Category Archive: News

What's going on at the Kerbal Space Agency

Nov 17 2017

Operations Summary – Week of 11/13/17

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Nov 14 2017

Alaba Orbital Propagation Report

Initial plot of orbital propagation

The Asteroid Tracking Network discovered a new companion of Kerbin last week as the asteroid originally designated KUH-563(C) flew through Mun’s SOI while scopes were keeping a close eye on it for just such a passage. A few days later after more observations to nail down its orbit the Kerbin Astronomical Society made the formal announcement of the new moonlet, dubbed Alaba, which is ancient Kerbskrit for “second child”. Technically this is the 5th detected moonlet of Kerbin but in relation to our only other current companion Chikelu, the name fits.

The observed orbit of Alaba showed that it had to have been a resident of the Kerbin system for several weeks to several months already. The eccentricity of its current orbit is 0.46, which is too small to be an original capture orbit. Over several encounters with Mun the asteroid has slowly developed a smaller and more circular orbit. How many? We don’t know and probably never will. The fact that it’s been around for a while though does make one wonder what else might be nearby we haven’t spotted yet!

After the initial orbit was locked down the data was plugged into the trajectory analysis tool we use here at the KSA to determine how Alaba would behave on future Mun encounters to try and predict its eventual fate. A captured object like this has three options: crash into Kerbin, crash into Mun or get ejected back out of the system. After 58 more encounters is looks as if Alaba will eventually smash into the southern hemisphere of Mun in early 2021.

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Nov 10 2017

Operations Summary – Week of 11/6/17

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Nov 09 2017

Progeny Mk5 Block I Flight 2 Analysis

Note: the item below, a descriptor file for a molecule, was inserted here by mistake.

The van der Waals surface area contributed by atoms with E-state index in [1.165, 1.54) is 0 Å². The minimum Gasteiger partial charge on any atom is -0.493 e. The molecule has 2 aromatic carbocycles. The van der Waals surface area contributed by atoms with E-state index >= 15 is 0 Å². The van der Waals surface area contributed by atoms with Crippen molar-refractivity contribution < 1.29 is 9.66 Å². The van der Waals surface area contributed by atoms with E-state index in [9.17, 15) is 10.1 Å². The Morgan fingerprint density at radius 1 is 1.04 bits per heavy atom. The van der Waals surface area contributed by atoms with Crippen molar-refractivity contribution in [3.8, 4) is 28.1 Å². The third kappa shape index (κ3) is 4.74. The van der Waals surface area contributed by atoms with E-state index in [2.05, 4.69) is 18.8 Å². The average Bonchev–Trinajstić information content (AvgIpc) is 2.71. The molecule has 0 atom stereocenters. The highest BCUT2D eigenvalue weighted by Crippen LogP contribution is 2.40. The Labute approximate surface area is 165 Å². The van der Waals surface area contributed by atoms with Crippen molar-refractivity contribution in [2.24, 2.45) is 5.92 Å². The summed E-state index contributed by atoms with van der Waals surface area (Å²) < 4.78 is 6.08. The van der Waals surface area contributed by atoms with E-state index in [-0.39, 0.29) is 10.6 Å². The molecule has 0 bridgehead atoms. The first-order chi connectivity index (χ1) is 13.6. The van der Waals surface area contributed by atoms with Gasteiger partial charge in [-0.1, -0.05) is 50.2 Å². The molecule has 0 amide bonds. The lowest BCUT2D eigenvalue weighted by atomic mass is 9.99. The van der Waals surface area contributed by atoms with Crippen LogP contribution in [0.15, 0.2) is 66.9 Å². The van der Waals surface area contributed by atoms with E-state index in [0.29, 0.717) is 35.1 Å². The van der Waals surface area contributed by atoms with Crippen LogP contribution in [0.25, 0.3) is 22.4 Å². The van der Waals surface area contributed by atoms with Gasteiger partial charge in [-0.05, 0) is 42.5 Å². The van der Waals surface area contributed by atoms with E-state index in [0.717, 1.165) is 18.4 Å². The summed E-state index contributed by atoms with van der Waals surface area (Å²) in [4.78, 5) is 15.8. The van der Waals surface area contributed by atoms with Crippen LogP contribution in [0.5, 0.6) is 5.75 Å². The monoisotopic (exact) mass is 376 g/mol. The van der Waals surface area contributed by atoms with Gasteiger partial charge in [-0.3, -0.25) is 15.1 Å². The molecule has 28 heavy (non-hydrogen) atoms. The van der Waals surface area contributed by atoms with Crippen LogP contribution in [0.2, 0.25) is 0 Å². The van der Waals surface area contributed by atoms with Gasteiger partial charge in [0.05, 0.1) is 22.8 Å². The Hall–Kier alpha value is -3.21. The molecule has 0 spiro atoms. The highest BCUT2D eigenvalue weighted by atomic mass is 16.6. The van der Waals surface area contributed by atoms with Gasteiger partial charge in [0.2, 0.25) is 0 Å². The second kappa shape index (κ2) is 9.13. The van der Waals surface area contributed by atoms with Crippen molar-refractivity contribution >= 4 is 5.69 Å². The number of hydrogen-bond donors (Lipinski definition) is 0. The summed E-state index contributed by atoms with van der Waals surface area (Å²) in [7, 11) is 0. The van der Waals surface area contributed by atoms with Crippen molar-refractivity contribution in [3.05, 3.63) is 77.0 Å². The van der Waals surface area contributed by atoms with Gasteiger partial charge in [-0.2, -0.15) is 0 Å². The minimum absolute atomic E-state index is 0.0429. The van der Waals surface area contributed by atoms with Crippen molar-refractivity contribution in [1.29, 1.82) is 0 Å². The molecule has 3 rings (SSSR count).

Last week’s launch was the first complete flight to space and back of our new Block I design, which primarily features more powerful first and second stage solid-fuel booster engines. Despite the incredible record-setting apokee of 493km and being able to recover the payload afterwards (barely), many problems became apparent that have needed to be addressed. In this report we will first cover the details of the flight, then look into solutions for the problems that occurred and finally talk about how we plan to move forward.

The Flight

After delays and a scrub of the initial launch time due to weather issues, the rocket was finally launched off the pad at 01:58:00.03 UTC under command of the Automated Flight Control System. The first stage solid fuel booster kicked in at 67.226kN of thrust to propel the rocket at an initial rate of 4Gs off the pad in order to put enough aerodynamic force into effect to keep the rocket’s nose from lifting too high. Beginning at 85° the nose of the rocket reached a maximum pitch of 86.935° at 2 seconds after launch, well-within limits. Burning fuel at a rate of 39.089kg per second, the 0.625m booster propelled the rocket up to 788.124m/s over the course of its 20.42 second burn, topping out at 76.422kN of thrust. The dynamic pressure at flame-out was 139.299kPa, by far the highest sustained so far by a complete stack of the Mk5. The booster was decoupled as planned 1 second after flame-out was detected, which is when the first flight anomaly occurred.

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Nov 03 2017

Operations Summary – Week of 10/30/17

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Nov 01 2017

Progeny Mk5 Block I & II Launches Halted for Program Review

Although the second flight of the Mk5 Block I was an incredible success, reaching nearly 500km up into space (more than twice what we hoped for), it has also brought to light numerous issues that will need to be resolved. We consider ourselves to be extremely lucky in being able to recover this rocket & until we feel confident we can do it again we won’t be launching any more. This also extends to the more-powerful Block II variant, which is directly dependent on the success of the Block I. In addition to any technical and engineering issues, the very nature of the Mk5 program will need to be rethought now that we have an idea of just how powerful the newer boosters are. We planned for the Block I to service LKO & have trouble pushing payloads beyond 250km. The Block II was therefore the heavy-lift variant that would allow science data to be gathered beyond this distance.

Today the recovered third stage was carefully dismantled, large sections were fused together due to the heat from re-entry, but the data onboard was accessed and confirmed mostly intact, which still marks this as a successful flight. These next few days will be spent analyzing the telemetry and science data to aid in determining what our next steps will be. As the launch video released earlier shows, there were some problems during ascent that will need to be addressed.